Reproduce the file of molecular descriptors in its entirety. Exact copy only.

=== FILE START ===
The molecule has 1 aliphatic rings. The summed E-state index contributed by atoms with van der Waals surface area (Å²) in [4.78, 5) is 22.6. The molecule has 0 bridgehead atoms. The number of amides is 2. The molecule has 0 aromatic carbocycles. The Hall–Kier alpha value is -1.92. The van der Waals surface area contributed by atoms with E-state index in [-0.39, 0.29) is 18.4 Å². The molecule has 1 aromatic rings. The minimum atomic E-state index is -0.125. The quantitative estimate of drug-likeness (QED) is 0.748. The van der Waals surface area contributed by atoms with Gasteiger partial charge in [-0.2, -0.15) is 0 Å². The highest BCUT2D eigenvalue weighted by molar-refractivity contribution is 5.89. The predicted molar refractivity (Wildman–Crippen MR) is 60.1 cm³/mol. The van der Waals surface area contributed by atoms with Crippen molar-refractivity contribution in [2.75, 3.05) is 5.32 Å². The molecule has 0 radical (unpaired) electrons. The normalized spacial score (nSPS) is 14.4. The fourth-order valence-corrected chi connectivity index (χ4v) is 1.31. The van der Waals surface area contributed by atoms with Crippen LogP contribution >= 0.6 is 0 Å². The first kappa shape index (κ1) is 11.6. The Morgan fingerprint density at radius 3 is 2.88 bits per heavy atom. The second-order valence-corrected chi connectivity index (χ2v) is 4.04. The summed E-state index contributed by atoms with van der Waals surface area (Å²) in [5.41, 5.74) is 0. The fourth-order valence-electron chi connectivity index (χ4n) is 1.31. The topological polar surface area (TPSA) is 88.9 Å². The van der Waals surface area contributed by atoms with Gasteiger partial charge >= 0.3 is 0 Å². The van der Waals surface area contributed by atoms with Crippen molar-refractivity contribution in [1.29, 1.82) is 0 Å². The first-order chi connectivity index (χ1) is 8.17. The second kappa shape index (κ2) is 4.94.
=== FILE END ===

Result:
The molecule has 1 aliphatic rings. The summed E-state index contributed by atoms with van der Waals surface area (Å²) in [4.78, 5) is 22.6. The molecule has 0 bridgehead atoms. The number of amides is 2. The molecule has 0 aromatic carbocycles. The Hall–Kier alpha value is -1.92. The van der Waals surface area contributed by atoms with E-state index in [-0.39, 0.29) is 18.4 Å². The molecule has 1 aromatic rings. The minimum atomic E-state index is -0.125. The quantitative estimate of drug-likeness (QED) is 0.748. The van der Waals surface area contributed by atoms with Gasteiger partial charge in [-0.2, -0.15) is 0 Å². The highest BCUT2D eigenvalue weighted by molar-refractivity contribution is 5.89. The predicted molar refractivity (Wildman–Crippen MR) is 60.1 cm³/mol. The van der Waals surface area contributed by atoms with Crippen molar-refractivity contribution in [2.75, 3.05) is 5.32 Å². The molecule has 0 radical (unpaired) electrons. The normalized spacial score (nSPS) is 14.4. The fourth-order valence-corrected chi connectivity index (χ4v) is 1.31. The van der Waals surface area contributed by atoms with Crippen LogP contribution >= 0.6 is 0 Å². The first kappa shape index (κ1) is 11.6. The Morgan fingerprint density at radius 3 is 2.88 bits per heavy atom. The second-order valence-corrected chi connectivity index (χ2v) is 4.04. The summed E-state index contributed by atoms with van der Waals surface area (Å²) in [5.41, 5.74) is 0. The fourth-order valence-electron chi connectivity index (χ4n) is 1.31. The topological polar surface area (TPSA) is 88.9 Å². The van der Waals surface area contributed by atoms with Gasteiger partial charge >= 0.3 is 0 Å². The van der Waals surface area contributed by atoms with Crippen molar-refractivity contribution in [1.29, 1.82) is 0 Å². The first-order chi connectivity index (χ1) is 8.17. The second kappa shape index (κ2) is 4.94.